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comparison of topographic maps of Vesta from Hubble Space Telescope and Dawn spacecraft

Comparing Vesta's Topography

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These two images compare topographic maps of the giant asteroid Vesta as discerned by NASA's Hubble Space Telescope (top) and as seen by NASA's Dawn spacecraft (bottom). Hubble has been in an orbit around Earth, while Dawn orbited Vesta from 2011 to 2012. While the total relief (from the highest point to the lowest point) in the Hubble data is calculated to be only 15 miles (24 km) compared to the higher-resolution Dawn data that indicate a total relief of 26 miles (41 km), the relative topography is remarkably consistent between the two data sets.

The Dawn mission to Vesta and Ceres is managed by NASA's Jet Propulsion Laboratory, a division of the California Institute of Technology in Pasadena, for NASA's Science Mission Directorate, Washington. The University of California, Los Angeles, is responsible for overall Dawn mission science. The Dawn framing cameras were developed and built under the leadership of the Max Planck Institute for Solar System Research, Katlenburg-Lindau, Germany, with significant contributions by DLR German Aerospace Center, Institute of Planetary Research, Berlin, and in coordination with the Institute of Computer and Communication Network Engineering, Braunschweig. The framing camera project is funded by the Max Planck Society, DLR and NASA.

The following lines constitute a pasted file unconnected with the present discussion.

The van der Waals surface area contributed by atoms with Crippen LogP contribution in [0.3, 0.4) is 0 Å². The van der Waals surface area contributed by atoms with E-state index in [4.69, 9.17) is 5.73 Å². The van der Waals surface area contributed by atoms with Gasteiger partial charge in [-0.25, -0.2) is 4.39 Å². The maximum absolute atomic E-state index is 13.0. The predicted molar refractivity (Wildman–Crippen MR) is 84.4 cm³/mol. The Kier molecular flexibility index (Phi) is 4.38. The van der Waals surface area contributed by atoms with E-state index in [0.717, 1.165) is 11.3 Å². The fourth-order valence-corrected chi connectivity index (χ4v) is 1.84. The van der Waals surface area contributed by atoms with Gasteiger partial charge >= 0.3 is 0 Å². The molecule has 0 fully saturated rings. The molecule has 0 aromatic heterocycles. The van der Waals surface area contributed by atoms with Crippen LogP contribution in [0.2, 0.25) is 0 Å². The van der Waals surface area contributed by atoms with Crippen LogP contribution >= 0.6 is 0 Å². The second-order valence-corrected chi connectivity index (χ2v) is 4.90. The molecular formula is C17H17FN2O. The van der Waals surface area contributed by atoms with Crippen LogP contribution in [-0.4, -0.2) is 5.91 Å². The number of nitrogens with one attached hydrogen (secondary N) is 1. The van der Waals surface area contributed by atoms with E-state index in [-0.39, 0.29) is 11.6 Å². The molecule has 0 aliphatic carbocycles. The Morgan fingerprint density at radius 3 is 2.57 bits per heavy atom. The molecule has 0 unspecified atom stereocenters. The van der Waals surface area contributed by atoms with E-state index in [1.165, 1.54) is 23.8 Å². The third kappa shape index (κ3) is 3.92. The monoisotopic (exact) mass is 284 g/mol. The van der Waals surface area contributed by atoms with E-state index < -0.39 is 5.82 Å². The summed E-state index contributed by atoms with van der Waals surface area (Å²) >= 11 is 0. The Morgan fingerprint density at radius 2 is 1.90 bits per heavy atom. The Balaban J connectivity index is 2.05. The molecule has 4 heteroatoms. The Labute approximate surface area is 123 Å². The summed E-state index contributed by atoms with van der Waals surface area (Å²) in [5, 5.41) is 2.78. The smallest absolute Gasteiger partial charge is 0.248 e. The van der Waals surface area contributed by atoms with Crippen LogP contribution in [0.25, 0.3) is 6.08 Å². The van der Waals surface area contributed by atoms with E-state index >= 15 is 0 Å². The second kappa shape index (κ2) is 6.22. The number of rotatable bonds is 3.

Image credit: NASA/ESA/Cornell and NASA/JPL-Caltech/UCLA/MPS/DLR/IDA

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